Kozel had argued that the EMT was not “acting under the direction of a physician” because Dr. Mendoza did not “direct” the EMT with respect to Kozel’s blood draw.
“The concept of ‘direction’ reasonably contemplates varying degrees of proximity between a director and the person whose actions he or she guides rather than a single, set relationship applicable in all cases,” Justice Ziegler wrote for the majority.
Justice Ziegler noted that Dr. Mendoza’s standing order pertained to EMTs who have obtained extensive training with regard to blood draws. In addition, she noted that the EMT could contact Dr. Mendoza by phone in the event problems arose.
“To require more evidence than what the State provided below to establish [the EMT] was acting under the direction of Dr. Mendoza would be to require a specific type or degree of direction where the statute at issue does not so specify,” Ziegler wrote.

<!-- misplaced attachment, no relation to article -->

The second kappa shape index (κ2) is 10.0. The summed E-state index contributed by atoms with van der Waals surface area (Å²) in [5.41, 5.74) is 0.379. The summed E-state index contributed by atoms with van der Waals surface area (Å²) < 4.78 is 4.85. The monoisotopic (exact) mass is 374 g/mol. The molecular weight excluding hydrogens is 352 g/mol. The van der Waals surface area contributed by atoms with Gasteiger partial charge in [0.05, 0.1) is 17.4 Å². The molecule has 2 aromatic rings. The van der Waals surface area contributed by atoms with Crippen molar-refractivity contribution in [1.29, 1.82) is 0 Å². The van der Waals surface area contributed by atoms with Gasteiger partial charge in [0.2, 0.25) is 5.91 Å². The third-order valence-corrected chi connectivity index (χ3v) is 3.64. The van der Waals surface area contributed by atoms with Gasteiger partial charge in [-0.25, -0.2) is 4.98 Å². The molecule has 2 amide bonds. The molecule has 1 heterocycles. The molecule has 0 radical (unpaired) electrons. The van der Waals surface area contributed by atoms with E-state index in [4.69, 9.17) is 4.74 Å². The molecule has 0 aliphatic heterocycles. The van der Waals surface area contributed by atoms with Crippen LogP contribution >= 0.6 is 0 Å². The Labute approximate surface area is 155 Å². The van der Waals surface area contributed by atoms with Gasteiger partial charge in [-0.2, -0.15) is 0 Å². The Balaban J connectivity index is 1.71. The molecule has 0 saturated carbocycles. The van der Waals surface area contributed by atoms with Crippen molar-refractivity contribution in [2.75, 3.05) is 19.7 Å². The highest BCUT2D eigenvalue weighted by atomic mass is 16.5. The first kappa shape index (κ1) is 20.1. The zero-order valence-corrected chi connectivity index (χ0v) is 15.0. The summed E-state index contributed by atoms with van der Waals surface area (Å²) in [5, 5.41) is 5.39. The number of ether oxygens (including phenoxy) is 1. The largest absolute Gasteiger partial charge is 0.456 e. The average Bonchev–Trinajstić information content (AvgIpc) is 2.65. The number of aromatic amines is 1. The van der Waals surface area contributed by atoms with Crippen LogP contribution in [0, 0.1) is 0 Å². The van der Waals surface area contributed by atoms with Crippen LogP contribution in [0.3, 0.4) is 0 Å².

Blood Draw did Not Violate Fourth Amendment
Blood draws must be conducted in a constitutionally reasonable “manner” under the Fourth Amendment, and Kozel had argued that his blood draw was not.
That is, he argued that medical risks are present when blood is drawn, so it was unconstitutional for an EMT, not a physician, to conduct the blood draw, especially when the blood draw occurred in a jail and not a medical setting.
“First, it was not unreasonable for an EMT, as opposed to a physician, to draw Kozel’s blood,” Justice Ziegler wrote. “The important point for constitutional purposes is that the evidence demonstrated that [the EMT] was thoroughly trained and experienced in properly drawing blood.”